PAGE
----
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Satyalogue

By Rajesh Oza Email By Rajesh Oza
April 2009
Satyalogue

Marriage: Change and Continuity

The final in a three-part discussion on marriage. Part two acknowledged the sacredness of traditions and continuity. We close with a look at the inevitability of change.

“Change” (used 69 times in M. K. Gandhi’s autobiography, The Story of My Experiments with Truth).

“Who can say thus far, no further, to the tide of his own nature? Who can erase the impressions with which he is born? It is idle to expect one’s children and wards necessarily to follow the same course of evolution as oneself.” (M. K. Gandhi).

As evidenced in Gandhiji’s recollection of his child marriage to Kasturba, there is a compelling argument to change traditions that are no longer relevant. In Experiments with Truth he writes, “It is my painful duty to have to record here my marriage at the age of thirteen?. I can see no moral argument in support of such a preposterously early marriage?. Marriage among Hindus is no simple matter. The parents of the bride and the bridegroom often bring themselves to ruin over it.”

While most everyone agrees with Gandhiji that the time for such ruinous behavior is over, young Indians growing up in America argue even more strenuously that they are no longer wedded to customs developed for villagers who ordered their society on a rigid caste system that put family and caste above individual aspirations. To them, the American Declaration of Independence is more relevant than hierarchy: “We hold these truths to be self-evident, that all men are created equal, that they are endowed by their Creator with certain unalienable Rights, that among these are Life, Liberty and the pursuit of Happiness.”

Change is inherent in declaring one’s individual rights. And for two individuals intent on consummating their love, it is their lives, their liberty, and their happiness which trump other arrangements. Love marriages find exemplars in Romeo and Juliet, Shakuntala and Dushyanta, and perhaps Barack and Michelle. “Yes, we can” is their mantra. Cross-community marriage (and organization) is their tantra. And hands held hopefully together are their yantra.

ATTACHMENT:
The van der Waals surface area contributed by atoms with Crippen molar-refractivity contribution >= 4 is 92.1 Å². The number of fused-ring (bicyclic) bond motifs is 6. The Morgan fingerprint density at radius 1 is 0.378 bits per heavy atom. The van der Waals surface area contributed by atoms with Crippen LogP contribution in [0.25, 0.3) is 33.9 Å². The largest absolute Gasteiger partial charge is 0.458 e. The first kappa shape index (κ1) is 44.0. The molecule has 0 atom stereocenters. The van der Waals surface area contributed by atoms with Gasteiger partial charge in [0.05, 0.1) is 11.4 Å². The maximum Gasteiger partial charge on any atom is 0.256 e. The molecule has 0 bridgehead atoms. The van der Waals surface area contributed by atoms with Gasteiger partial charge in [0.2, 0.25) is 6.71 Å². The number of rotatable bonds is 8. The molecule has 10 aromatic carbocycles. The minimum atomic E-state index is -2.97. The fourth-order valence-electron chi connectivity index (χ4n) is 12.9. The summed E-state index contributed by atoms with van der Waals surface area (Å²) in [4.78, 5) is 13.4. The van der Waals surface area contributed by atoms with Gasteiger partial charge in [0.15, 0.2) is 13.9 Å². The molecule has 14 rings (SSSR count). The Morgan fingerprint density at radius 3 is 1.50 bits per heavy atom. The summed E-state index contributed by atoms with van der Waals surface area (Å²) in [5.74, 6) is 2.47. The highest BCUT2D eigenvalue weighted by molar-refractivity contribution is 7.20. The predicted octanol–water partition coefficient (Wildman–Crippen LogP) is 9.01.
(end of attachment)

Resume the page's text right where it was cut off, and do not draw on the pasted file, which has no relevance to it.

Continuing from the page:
To be sure, some bonds may dissolve in a blended marriage across communities, but choice is not foreign to Indian culture. It is safe to say that many orthodox Hindus would recognize continuity with the Sanskrit story of Nala and Damayanti, in which Damayanti invokes svayamvara (self-choice) to select her husband.

Thus, change is not necessarily absolute; it can be coupled to continuity. But if we are to bid arranged marriages adieu, we might consider easing the loss of long-held traditions, institutional knowledge, and the social networks that are based on those traditions. If we want to hold onto meaningful elements of the past, perhaps it is time to replace “arranged marriage” with “assisted marriage.” Whereas in an arranged marriage the parents made the decision for the child, in an assisted marriage the elder adults can provide guidance to the younger adult in a loving way that respects the wisdom of the ages and embraces the inexorable cycle of change.

Rajesh is grateful for the Rajasthani traditions that enabled his wedding, and the American life that has nurtured his marriage. On April 22, he will celebrate twenty-five years of continuity, change, and love with wife, Mangla.